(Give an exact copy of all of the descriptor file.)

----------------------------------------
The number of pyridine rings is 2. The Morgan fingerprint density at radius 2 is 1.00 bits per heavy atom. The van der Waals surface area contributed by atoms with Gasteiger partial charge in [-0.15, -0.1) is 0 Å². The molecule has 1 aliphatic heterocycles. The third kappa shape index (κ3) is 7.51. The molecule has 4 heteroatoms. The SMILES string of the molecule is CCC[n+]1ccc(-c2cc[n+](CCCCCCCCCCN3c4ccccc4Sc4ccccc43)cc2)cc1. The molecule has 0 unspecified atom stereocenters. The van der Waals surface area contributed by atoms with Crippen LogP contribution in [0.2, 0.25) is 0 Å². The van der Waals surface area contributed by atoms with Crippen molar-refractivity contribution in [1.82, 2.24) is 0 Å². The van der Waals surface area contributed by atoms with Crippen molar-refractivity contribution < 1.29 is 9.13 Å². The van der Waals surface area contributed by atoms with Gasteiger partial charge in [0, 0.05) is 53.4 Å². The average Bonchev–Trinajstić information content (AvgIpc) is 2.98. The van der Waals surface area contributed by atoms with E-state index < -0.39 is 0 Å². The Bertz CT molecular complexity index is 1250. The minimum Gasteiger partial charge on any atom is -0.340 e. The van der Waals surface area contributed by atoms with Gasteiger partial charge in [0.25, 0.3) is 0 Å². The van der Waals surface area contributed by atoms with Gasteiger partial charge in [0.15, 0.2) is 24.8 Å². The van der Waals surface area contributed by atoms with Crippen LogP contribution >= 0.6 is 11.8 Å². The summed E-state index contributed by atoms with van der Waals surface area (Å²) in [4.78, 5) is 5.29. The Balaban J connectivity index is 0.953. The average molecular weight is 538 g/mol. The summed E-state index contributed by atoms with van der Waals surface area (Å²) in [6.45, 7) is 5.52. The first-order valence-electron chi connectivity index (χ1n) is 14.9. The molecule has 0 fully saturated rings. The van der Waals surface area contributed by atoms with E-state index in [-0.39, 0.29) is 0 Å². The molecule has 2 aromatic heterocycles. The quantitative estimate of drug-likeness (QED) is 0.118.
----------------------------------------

The number of pyridine rings is 2. The Morgan fingerprint density at radius 2 is 1.00 bits per heavy atom. The van der Waals surface area contributed by atoms with Gasteiger partial charge in [-0.15, -0.1) is 0 Å². The molecule has 1 aliphatic heterocycles. The third kappa shape index (κ3) is 7.51. The molecule has 4 heteroatoms. The SMILES string of the molecule is CCC[n+]1ccc(-c2cc[n+](CCCCCCCCCCN3c4ccccc4Sc4ccccc43)cc2)cc1. The molecule has 0 unspecified atom stereocenters. The van der Waals surface area contributed by atoms with Crippen LogP contribution in [0.2, 0.25) is 0 Å². The van der Waals surface area contributed by atoms with Crippen molar-refractivity contribution in [1.82, 2.24) is 0 Å². The van der Waals surface area contributed by atoms with Crippen molar-refractivity contribution < 1.29 is 9.13 Å². The van der Waals surface area contributed by atoms with Gasteiger partial charge in [0, 0.05) is 53.4 Å². The average Bonchev–Trinajstić information content (AvgIpc) is 2.98. The van der Waals surface area contributed by atoms with E-state index < -0.39 is 0 Å². The Bertz CT molecular complexity index is 1250. The minimum Gasteiger partial charge on any atom is -0.340 e. The van der Waals surface area contributed by atoms with Gasteiger partial charge in [0.25, 0.3) is 0 Å². The van der Waals surface area contributed by atoms with Gasteiger partial charge in [0.15, 0.2) is 24.8 Å². The van der Waals surface area contributed by atoms with Crippen LogP contribution >= 0.6 is 11.8 Å². The summed E-state index contributed by atoms with van der Waals surface area (Å²) in [4.78, 5) is 5.29. The Balaban J connectivity index is 0.953. The average molecular weight is 538 g/mol. The summed E-state index contributed by atoms with van der Waals surface area (Å²) in [6.45, 7) is 5.52. The first-order valence-electron chi connectivity index (χ1n) is 14.9. The molecule has 0 fully saturated rings. The van der Waals surface area contributed by atoms with E-state index in [-0.39, 0.29) is 0 Å². The molecule has 2 aromatic heterocycles. The quantitative estimate of drug-likeness (QED) is 0.118.